Waiting for Earl: A Report from Martha's Vineyard

[This piece was co-authored with Atlantic Correspondent Ben W. Heineman, Jr.]

CHILMARK, MA. After days of waiting for Earl, it seems he is actually coming to our small rural town of Chilmark on the western end of the island of Martha's Vineyard. Earl is the unwelcome end-of-summer visitor, the kind who keeps hinting that he wants to come stay with us in our picturesque beach community and finally decides to barge in uninvited for a last-minute Labor Day weekend visit. We had long heard stories of the times when some of his other family members had come to visit--cousin Bob in 1991 and aunt Carol in 1954. And they had indeed caused trouble, big trouble everywhere they visited in their northern trip along the Eastern United States.

But now it was our turn, and we were waiting to meet Earl. Yes, he was indeed coming our way, but we still did not know quite what to expect. Then came the daunting Thursday evening Code Red robo-call: "Hurricane warning for Chilmark residents. The governor and board of selectmen have declared a state of emergency in anticipation of the arrival of Hurricane Earl Friday afternoon. You are encouraged to make all necessary preparations before noon on Friday. After that time, please avoid traveling. All roads and businesses should be considered closed as of 2 p.m. Friday. You should shelter at your home if it is safe to do so."

The headline on this morning's top story on the Vineyard Gazette website confirms our fears: "State of Emergency and High Alert. Hurricane Earl Barrels Up the East Coast."

Still, on this Friday dawn, we look out from our Martha's Vineyard house over the wild flower meadow, Chilmark Pond, the fragile barrier beach and the Atlantic Ocean, it is hard to believe that Earl could roar in later today with hurricane force winds and pummeling rain. The fog is lifting; the wind a zephyr only; the mute swans sitting calmly on the water. It is a typical lazy, early September morning, a slow glide into Labor Day before returning to the work-a-day world. The expression,"the calm before the storm," seems more apt than ever. The only discordant note: the sound of huge surf breaking on the ocean beach.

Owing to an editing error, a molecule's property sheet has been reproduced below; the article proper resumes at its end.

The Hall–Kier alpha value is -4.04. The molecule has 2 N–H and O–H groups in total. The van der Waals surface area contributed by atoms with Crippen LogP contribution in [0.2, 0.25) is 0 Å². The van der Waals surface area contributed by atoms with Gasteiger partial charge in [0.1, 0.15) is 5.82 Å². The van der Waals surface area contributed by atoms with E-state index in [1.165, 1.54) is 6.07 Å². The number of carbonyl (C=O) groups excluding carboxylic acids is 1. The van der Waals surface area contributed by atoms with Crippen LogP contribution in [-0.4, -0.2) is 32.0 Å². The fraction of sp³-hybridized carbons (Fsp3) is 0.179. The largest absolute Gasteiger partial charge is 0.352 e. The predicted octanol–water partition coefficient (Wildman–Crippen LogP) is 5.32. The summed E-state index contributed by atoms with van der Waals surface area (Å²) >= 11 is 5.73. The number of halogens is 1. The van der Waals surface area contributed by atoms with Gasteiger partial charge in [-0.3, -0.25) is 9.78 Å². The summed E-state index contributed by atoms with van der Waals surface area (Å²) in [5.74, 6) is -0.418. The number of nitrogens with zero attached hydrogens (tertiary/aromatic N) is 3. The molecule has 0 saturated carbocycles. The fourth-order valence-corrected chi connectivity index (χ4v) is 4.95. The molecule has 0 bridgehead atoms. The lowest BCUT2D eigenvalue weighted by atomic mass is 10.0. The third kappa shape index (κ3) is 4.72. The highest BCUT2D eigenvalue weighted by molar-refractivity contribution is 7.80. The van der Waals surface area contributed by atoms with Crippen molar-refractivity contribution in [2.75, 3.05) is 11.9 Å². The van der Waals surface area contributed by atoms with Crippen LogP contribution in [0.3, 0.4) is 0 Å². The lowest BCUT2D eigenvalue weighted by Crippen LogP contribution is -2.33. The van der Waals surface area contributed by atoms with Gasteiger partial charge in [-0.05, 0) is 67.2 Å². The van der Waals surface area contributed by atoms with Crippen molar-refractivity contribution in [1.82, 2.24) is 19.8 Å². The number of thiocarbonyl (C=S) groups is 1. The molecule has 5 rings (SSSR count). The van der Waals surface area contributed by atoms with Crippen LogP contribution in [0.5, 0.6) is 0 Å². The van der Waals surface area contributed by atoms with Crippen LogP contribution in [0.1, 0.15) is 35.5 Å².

But, like all our neighbors, our eyes are diverted from this serene sea-scape to hyper ventilating, on-the-scene Weather Channel reporters from Kill Devil Hills, North Carolina to Chatham, Massachusetts, providing little information but much emotion about Hurricane Earl as it punches the Outer Banks and then tracks directly towards Cape Cod, Nantucket and Martha's Vineyard.

A better screen is on the computer where the NOAA (National Oceanic and Atmospheric Administration) website provides much more hurricane information in a fraction of the time. Clearer storm track; probabilities of wind velocities and rain in our area; and explanations of why being on the West side of the hurricane is better. A hurricane is a huge cyclone with winds churning in a counterclockwise direction so that the Eastern side has the most wind and storm surge (as it moves in the direction of the storm) and the Western side has somewhat lower winds. At this point, it appears that Nantucket, our sister (and sometimes rival) island, which sticks further out into the Atlantic, will bear the brunt of the storm more than the Vineyard.

We have been compulsively checking these sources of information since Wednesday every hour or two although any significant changes in forecasting only come about every 12 hours. Even now, about 8 to 10 hours before the storm hits, we are not sure whether it will pass East of Nantucket (so we are on the better West side) or how far; whether we will get sustained hurricane winds (more than 70 mph) or just gusts or only tropical storm winds (e.g. sustained winds of 45-50 mph with gusts in the 60s).

But we knew enough two days ago to be shaken from our summer torpor, our last geopolitical thriller, our kayaking and swimming, to join Islanders here (and our southern neighbors along the Atlantic Coast) in preparing for an autocratic slap from Nature's majesty. We are used to winter snows clogging the streets and airport delays due to thunderstorms, but we are not ready for a roaring monster, with horizontal sheets of rain, raking our home and our island. We are not used to being face to face with an implacable nature that "just is" and doesn't care a whit about our flowers or lawn or trees or boats. It will come blasting past without acknowledging that we puny mortals exist.

Presented by

Cristine Russell is a senior fellow at Harvard Kennedy School of Government and the president of the Council for the Advancement of Science Writing.

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